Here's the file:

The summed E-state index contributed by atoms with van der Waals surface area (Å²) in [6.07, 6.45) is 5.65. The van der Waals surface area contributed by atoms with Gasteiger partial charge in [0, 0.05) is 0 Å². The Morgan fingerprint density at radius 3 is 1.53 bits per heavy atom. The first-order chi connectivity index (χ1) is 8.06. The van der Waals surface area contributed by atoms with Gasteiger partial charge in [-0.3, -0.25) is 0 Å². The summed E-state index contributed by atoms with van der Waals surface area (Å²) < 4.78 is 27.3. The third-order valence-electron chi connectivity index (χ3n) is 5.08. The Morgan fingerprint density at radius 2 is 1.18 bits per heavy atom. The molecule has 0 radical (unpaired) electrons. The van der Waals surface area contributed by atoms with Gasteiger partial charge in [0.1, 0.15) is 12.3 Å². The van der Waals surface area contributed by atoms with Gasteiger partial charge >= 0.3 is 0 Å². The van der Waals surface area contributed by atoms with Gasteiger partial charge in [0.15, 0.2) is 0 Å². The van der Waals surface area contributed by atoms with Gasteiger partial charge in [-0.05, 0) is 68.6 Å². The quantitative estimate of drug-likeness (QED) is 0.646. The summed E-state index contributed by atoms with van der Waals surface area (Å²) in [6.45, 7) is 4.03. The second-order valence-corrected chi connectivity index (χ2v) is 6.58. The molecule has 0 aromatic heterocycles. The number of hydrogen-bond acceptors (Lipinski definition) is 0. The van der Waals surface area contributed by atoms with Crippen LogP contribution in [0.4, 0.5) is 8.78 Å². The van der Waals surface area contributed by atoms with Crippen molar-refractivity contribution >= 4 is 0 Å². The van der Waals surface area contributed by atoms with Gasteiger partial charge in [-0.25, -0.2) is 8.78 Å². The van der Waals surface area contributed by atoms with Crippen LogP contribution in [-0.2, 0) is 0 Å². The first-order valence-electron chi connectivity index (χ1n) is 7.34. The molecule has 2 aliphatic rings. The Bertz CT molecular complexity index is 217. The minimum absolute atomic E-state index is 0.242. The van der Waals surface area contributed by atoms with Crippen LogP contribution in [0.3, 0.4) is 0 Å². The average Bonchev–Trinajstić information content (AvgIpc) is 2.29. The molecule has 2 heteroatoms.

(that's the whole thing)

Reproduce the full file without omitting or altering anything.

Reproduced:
The summed E-state index contributed by atoms with van der Waals surface area (Å²) in [6.07, 6.45) is 5.65. The van der Waals surface area contributed by atoms with Gasteiger partial charge in [0, 0.05) is 0 Å². The Morgan fingerprint density at radius 3 is 1.53 bits per heavy atom. The first-order chi connectivity index (χ1) is 8.06. The van der Waals surface area contributed by atoms with Gasteiger partial charge in [-0.3, -0.25) is 0 Å². The summed E-state index contributed by atoms with van der Waals surface area (Å²) < 4.78 is 27.3. The third-order valence-electron chi connectivity index (χ3n) is 5.08. The Morgan fingerprint density at radius 2 is 1.18 bits per heavy atom. The molecule has 0 radical (unpaired) electrons. The van der Waals surface area contributed by atoms with Gasteiger partial charge in [0.1, 0.15) is 12.3 Å². The van der Waals surface area contributed by atoms with Gasteiger partial charge >= 0.3 is 0 Å². The van der Waals surface area contributed by atoms with Gasteiger partial charge in [0.15, 0.2) is 0 Å². The van der Waals surface area contributed by atoms with Gasteiger partial charge in [-0.05, 0) is 68.6 Å². The quantitative estimate of drug-likeness (QED) is 0.646. The summed E-state index contributed by atoms with van der Waals surface area (Å²) in [6.45, 7) is 4.03. The second-order valence-corrected chi connectivity index (χ2v) is 6.58. The molecule has 0 aromatic heterocycles. The number of hydrogen-bond acceptors (Lipinski definition) is 0. The van der Waals surface area contributed by atoms with Crippen LogP contribution in [0.4, 0.5) is 8.78 Å². The van der Waals surface area contributed by atoms with Crippen molar-refractivity contribution >= 4 is 0 Å². The van der Waals surface area contributed by atoms with Gasteiger partial charge in [-0.25, -0.2) is 8.78 Å². The van der Waals surface area contributed by atoms with Crippen LogP contribution in [-0.2, 0) is 0 Å². The first-order valence-electron chi connectivity index (χ1n) is 7.34. The molecule has 2 aliphatic rings. The Bertz CT molecular complexity index is 217. The minimum absolute atomic E-state index is 0.242. The van der Waals surface area contributed by atoms with Crippen LogP contribution in [0.3, 0.4) is 0 Å². The average Bonchev–Trinajstić information content (AvgIpc) is 2.29. The molecule has 2 heteroatoms.